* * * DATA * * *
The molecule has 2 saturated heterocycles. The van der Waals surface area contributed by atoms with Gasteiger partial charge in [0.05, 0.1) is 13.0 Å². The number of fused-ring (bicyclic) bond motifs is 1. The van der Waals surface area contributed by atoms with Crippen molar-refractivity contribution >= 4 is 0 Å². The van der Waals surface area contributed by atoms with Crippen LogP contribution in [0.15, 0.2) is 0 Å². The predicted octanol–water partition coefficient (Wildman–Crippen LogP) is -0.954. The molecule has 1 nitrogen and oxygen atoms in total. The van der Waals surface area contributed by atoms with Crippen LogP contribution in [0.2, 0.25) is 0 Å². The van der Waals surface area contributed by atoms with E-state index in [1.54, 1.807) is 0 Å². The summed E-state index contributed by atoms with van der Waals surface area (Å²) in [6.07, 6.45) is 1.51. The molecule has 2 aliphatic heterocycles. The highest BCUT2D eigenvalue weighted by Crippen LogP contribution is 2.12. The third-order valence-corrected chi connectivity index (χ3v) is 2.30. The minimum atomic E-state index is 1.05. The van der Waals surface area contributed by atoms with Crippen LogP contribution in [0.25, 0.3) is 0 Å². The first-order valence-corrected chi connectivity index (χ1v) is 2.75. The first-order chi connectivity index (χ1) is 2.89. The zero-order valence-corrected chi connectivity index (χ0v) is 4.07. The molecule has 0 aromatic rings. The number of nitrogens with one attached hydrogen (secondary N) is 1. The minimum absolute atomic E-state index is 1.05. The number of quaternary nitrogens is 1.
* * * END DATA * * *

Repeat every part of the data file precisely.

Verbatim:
The molecule has 2 saturated heterocycles. The van der Waals surface area contributed by atoms with Gasteiger partial charge in [0.05, 0.1) is 13.0 Å². The number of fused-ring (bicyclic) bond motifs is 1. The van der Waals surface area contributed by atoms with Crippen molar-refractivity contribution >= 4 is 0 Å². The van der Waals surface area contributed by atoms with Crippen LogP contribution in [0.15, 0.2) is 0 Å². The predicted octanol–water partition coefficient (Wildman–Crippen LogP) is -0.954. The molecule has 1 nitrogen and oxygen atoms in total. The van der Waals surface area contributed by atoms with Crippen LogP contribution in [0.2, 0.25) is 0 Å². The van der Waals surface area contributed by atoms with E-state index in [1.54, 1.807) is 0 Å². The summed E-state index contributed by atoms with van der Waals surface area (Å²) in [6.07, 6.45) is 1.51. The molecule has 2 aliphatic heterocycles. The highest BCUT2D eigenvalue weighted by Crippen LogP contribution is 2.12. The third-order valence-corrected chi connectivity index (χ3v) is 2.30. The minimum atomic E-state index is 1.05. The van der Waals surface area contributed by atoms with Crippen LogP contribution in [0.25, 0.3) is 0 Å². The first-order valence-corrected chi connectivity index (χ1v) is 2.75. The first-order chi connectivity index (χ1) is 2.89. The zero-order valence-corrected chi connectivity index (χ0v) is 4.07. The molecule has 0 aromatic rings. The number of nitrogens with one attached hydrogen (secondary N) is 1. The minimum absolute atomic E-state index is 1.05. The number of quaternary nitrogens is 1.